That song was "holy?" As you said, Steve, "Give me a fucking break."

steve simels said...

The opening line alone -- "In late August, the singer, songwriter, and guitarist Adrianne Lenker stood beside a creek in upstate New York, watching the water move." -- should cause everybody in the New Yorker's editorial chain who had a hand in the essay to take a serious pay cut.

steve simels said...

Both the author of that essay and Ms. Lenker herself sound like the kind of deeply sensitive souls who underline passages in slim volumes of poetry and then write "How true!" in the margins.

Jai Guru Dave said...

Have you had your coffee yet this morning Steve?

MJConroy said...

The video looks like it was shot by an infant holding a cell phone.

daudder said...

Needs more cowbell. (sorry, couldn't resist)

BIlly B said...

Both the author of that essay and Ms. Lenker herself sound like the kind of deeply sensitive souls who underline passages in slim volumes of poetry and then write "How true!" in the margins.

BWAHAHAHAHAHAHAHAHAHAHAHAHAHAHAHAHAHAHAHAHAHA!!!!!!!!!!!

Like the deeply sensitive soul playing the acoustic guitar on the stairs in Animal House when Bluto grabs the guitar and smashes it...

pete said...

Nowhere in the opening five grafs does it say what the music sounds like, although it doesn't really have to. I am not listening to the vid. Life is too short.

Dodgers68 said...

Why do you feel the need to make fun of someone else's efforts? Insecurity? Jealousy? Or are you just a Trumpish bully?

steve simels said...

Crap is crap. If you don’t understand that, fuck off.

Blue Ash Fan said...

"The sun refracted against the surface of the creek until the water turned black" got my gag reflex going a bit, too.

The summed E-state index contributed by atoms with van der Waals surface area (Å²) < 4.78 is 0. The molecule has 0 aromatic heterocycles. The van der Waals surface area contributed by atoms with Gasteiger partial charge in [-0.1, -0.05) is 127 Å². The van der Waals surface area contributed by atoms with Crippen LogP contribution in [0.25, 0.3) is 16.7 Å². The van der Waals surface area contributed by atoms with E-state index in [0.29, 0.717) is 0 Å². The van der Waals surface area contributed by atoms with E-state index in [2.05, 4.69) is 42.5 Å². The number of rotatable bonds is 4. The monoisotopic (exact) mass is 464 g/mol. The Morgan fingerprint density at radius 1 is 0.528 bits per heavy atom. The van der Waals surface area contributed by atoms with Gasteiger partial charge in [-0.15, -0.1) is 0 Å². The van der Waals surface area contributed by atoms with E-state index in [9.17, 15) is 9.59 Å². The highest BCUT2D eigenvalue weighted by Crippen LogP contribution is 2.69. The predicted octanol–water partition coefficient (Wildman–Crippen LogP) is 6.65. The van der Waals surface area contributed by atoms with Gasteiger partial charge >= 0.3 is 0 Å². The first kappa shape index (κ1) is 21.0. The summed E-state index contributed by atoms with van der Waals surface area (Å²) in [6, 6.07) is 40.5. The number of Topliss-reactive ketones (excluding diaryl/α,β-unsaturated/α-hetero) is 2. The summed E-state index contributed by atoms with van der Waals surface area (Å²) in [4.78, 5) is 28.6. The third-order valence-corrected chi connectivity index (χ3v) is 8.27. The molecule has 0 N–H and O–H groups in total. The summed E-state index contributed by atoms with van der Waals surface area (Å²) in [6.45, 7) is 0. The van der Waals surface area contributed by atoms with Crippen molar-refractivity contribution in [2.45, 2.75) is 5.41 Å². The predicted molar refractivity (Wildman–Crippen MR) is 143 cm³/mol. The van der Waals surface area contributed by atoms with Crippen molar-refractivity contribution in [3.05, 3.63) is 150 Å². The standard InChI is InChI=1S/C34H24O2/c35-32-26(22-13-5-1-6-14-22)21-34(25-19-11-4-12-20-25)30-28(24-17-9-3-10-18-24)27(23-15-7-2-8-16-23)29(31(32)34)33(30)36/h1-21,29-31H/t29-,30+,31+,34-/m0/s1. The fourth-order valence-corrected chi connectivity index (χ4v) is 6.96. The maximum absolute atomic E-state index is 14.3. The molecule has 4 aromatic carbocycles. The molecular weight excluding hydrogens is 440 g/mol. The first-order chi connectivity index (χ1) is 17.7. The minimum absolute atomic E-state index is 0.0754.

Mark said...

Occasionally New Yorker new music reviews are spot on. Most of the time they're not. But searching for informative contemporary music reviews in The New Yorker is a lot like, as Frank Zappa put it, "dancing about architecture."

This one about Adrianne Lanker is almost like a parody.

pete said...

When Beethoven was alive there were 300 other working composers in Vienna. We don't ignore their work in favor of his because we're bullies interested only in venting our resentments. It's because when we want sweeping, Romantic, Viennese music nobody else (well, possibly Schubert) is as satisfying as Beethoven. This is the kind of critical judgement people make, deciding what music to listen to based on it's ability to satisfy us. Pruning a plant helps it grow, just as pruning the culture of second-rate artists makes a culture grow. Elitist? Sure. It's what critics are for, to add to the consensus that Hank Williams was a greater artist than Red Foley, Muddy Waters a greater artist than Daddy Stovepipe, Aretha Franklin a greater artist than Cher.